The forest ecosystem provides for the various species of fauna including sun bears that thrive by giving back to nature through their natural bear behaviours. Let’s be like sun bears and be more mindful of our actions towards nature and other creatures! Sun bears may be cute, but they are not pets!
Along, the Strong Sun Bear!
Text by Ezi Nurayu binti Abd Wahab (UMS Intern Student)
Photos by Seng Yen Wah & Chiew Lin May
Along, the beautiful name given by his previous owner. Yes! He is a male sun bear. He is rescue bear 49. Before he came to BSBCC, he was placed at Mini Zoo Hot Spring in Tawau and was displayed with Simone, a female sun bear, in the same enclosure. Both of them were surrendered to the Sabah Wildlife Department in early January 2016. After that, they were quarantined at Lok Kawi Wildlife Park.
Along showed his aggressiveness once the transportation cage was being moved and he was continually barking. He was pacing fast inside the cage and kept barking at people passing through. Maybe he felt threatened due to the new environment. But, no worries, Along! You will be safe here. Big hug!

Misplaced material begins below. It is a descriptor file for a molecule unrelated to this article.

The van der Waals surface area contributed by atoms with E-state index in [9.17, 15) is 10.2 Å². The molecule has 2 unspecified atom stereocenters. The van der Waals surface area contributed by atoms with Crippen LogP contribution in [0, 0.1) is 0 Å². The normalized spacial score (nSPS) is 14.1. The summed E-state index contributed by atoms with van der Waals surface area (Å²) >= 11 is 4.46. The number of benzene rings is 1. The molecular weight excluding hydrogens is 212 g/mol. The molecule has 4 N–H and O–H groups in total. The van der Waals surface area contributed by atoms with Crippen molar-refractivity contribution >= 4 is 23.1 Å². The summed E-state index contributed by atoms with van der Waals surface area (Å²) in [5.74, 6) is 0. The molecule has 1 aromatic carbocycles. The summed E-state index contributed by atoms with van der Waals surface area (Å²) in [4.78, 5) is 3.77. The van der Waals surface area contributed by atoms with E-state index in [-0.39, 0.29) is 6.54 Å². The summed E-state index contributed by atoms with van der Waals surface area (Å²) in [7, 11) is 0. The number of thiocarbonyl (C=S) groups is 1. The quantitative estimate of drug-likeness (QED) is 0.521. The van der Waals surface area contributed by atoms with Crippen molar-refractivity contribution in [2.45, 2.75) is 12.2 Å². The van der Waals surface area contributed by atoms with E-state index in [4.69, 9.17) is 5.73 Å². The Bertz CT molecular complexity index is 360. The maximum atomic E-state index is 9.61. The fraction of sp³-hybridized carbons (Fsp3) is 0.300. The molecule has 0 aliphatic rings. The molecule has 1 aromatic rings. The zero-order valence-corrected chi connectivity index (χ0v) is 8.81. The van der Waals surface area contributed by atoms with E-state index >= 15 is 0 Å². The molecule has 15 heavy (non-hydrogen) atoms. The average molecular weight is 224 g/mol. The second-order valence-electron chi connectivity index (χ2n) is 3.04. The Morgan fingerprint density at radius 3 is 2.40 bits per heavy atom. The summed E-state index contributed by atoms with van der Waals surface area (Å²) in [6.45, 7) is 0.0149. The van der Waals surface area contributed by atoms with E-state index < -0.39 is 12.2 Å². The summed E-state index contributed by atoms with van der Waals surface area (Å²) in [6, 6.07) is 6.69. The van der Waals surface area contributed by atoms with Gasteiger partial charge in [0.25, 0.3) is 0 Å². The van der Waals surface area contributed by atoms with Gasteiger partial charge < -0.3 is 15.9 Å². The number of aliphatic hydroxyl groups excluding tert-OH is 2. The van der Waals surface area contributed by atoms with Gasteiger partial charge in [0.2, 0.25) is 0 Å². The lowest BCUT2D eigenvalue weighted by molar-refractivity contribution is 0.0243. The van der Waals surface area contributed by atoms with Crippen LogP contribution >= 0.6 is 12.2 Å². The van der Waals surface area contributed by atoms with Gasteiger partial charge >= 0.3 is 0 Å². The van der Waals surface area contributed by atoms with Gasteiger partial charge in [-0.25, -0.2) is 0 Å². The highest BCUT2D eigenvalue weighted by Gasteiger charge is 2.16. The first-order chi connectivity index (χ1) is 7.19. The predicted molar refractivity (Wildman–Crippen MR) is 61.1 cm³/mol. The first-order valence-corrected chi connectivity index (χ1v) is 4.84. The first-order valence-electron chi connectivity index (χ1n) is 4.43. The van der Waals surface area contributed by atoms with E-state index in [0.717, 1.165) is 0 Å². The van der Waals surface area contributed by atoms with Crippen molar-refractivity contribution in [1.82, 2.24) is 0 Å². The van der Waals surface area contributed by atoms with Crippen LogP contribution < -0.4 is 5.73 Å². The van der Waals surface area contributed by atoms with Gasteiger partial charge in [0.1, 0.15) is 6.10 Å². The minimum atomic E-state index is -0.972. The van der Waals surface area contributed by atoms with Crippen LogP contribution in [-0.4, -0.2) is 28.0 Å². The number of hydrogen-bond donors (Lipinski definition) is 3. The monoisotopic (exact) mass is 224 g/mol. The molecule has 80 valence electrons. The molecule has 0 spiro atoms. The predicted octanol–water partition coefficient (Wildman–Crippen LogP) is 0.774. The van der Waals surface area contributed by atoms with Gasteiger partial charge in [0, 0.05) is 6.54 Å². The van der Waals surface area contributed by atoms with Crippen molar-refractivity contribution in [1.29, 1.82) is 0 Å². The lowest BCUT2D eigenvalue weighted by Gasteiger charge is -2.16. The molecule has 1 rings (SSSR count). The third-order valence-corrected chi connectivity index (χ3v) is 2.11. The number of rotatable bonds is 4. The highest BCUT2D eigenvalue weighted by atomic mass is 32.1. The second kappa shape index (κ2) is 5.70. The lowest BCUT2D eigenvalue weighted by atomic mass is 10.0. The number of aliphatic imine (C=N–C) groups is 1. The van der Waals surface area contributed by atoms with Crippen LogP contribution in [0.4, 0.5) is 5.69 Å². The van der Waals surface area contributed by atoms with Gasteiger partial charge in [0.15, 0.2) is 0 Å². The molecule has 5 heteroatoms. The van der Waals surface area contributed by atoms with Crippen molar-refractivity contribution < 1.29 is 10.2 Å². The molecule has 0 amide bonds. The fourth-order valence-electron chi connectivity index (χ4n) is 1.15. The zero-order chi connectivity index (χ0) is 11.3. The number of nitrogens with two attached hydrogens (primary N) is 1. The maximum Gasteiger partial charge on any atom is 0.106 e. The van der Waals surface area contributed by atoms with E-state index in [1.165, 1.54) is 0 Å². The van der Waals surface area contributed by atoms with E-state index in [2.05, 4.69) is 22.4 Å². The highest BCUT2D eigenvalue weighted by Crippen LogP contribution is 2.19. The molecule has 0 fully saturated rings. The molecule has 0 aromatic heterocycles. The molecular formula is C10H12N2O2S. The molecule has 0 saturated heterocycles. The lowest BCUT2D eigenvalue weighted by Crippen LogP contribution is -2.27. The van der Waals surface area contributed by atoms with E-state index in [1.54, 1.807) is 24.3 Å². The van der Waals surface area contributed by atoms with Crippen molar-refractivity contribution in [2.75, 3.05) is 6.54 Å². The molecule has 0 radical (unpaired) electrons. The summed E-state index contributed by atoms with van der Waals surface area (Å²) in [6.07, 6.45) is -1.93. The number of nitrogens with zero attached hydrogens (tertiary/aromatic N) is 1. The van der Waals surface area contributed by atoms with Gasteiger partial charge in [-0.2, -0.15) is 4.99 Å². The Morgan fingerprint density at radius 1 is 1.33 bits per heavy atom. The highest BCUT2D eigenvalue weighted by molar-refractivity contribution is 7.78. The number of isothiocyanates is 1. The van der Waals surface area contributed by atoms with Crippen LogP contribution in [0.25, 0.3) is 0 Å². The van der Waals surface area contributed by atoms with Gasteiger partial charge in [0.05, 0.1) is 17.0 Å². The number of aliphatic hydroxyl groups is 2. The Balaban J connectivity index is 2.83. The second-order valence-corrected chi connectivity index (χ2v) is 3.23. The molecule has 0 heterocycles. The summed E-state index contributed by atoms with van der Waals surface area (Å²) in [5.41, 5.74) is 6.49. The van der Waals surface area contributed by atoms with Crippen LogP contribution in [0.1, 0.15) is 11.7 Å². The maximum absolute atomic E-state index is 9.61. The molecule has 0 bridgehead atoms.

At the time they were integrated, Along became hyperactive once he met Simone.
During my observation of Along, he kept climbing on his cage and looking in Simone’s cage to see Simone. I am so confident that he wanted to play with Simone at that time.
Along did his fence training in August 2016 and he successfully passed in that session. Finally, Along knew how to prevent himself from getting zapped by the electric fence. He was one step closer to the forest enclosure. Bravo Along!